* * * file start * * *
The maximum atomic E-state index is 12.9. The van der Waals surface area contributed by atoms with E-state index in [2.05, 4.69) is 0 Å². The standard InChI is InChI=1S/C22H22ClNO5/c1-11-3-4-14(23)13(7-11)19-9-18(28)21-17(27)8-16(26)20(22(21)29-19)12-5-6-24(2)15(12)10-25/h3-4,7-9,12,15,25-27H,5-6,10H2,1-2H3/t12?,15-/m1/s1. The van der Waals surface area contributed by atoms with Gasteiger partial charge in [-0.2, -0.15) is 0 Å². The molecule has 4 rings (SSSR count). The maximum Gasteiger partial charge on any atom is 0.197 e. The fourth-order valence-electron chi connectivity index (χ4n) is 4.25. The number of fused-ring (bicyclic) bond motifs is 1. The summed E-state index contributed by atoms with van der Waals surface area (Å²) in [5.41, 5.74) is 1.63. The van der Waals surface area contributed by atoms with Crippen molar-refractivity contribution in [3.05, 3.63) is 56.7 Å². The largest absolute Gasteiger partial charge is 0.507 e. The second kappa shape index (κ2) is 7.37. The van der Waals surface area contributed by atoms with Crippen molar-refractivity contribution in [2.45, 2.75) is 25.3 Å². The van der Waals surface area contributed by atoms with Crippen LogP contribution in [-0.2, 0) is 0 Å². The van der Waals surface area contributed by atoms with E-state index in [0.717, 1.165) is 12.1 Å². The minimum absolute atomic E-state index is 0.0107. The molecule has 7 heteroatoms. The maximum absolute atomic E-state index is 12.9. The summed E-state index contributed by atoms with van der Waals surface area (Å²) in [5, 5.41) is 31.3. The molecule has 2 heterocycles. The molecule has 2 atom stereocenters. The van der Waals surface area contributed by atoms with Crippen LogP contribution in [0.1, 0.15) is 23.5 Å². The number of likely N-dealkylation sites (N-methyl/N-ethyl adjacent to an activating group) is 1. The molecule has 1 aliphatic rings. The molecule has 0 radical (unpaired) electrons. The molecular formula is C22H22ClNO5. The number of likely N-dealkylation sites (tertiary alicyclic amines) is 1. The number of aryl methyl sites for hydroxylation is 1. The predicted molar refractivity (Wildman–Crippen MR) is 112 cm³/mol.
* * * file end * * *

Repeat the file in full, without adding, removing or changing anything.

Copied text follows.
The maximum atomic E-state index is 12.9. The van der Waals surface area contributed by atoms with E-state index in [2.05, 4.69) is 0 Å². The standard InChI is InChI=1S/C22H22ClNO5/c1-11-3-4-14(23)13(7-11)19-9-18(28)21-17(27)8-16(26)20(22(21)29-19)12-5-6-24(2)15(12)10-25/h3-4,7-9,12,15,25-27H,5-6,10H2,1-2H3/t12?,15-/m1/s1. The van der Waals surface area contributed by atoms with Gasteiger partial charge in [-0.2, -0.15) is 0 Å². The molecule has 4 rings (SSSR count). The maximum Gasteiger partial charge on any atom is 0.197 e. The fourth-order valence-electron chi connectivity index (χ4n) is 4.25. The number of fused-ring (bicyclic) bond motifs is 1. The summed E-state index contributed by atoms with van der Waals surface area (Å²) in [5.41, 5.74) is 1.63. The van der Waals surface area contributed by atoms with Crippen molar-refractivity contribution in [3.05, 3.63) is 56.7 Å². The largest absolute Gasteiger partial charge is 0.507 e. The second kappa shape index (κ2) is 7.37. The van der Waals surface area contributed by atoms with Crippen molar-refractivity contribution in [2.45, 2.75) is 25.3 Å². The van der Waals surface area contributed by atoms with Crippen LogP contribution in [-0.2, 0) is 0 Å². The van der Waals surface area contributed by atoms with E-state index in [0.717, 1.165) is 12.1 Å². The minimum absolute atomic E-state index is 0.0107. The molecule has 7 heteroatoms. The maximum absolute atomic E-state index is 12.9. The summed E-state index contributed by atoms with van der Waals surface area (Å²) in [5, 5.41) is 31.3. The molecule has 2 heterocycles. The molecule has 2 atom stereocenters. The van der Waals surface area contributed by atoms with Crippen LogP contribution in [0.1, 0.15) is 23.5 Å². The number of likely N-dealkylation sites (N-methyl/N-ethyl adjacent to an activating group) is 1. The molecule has 1 aliphatic rings. The molecule has 0 radical (unpaired) electrons. The molecular formula is C22H22ClNO5. The number of likely N-dealkylation sites (tertiary alicyclic amines) is 1. The number of aryl methyl sites for hydroxylation is 1. The predicted molar refractivity (Wildman–Crippen MR) is 112 cm³/mol.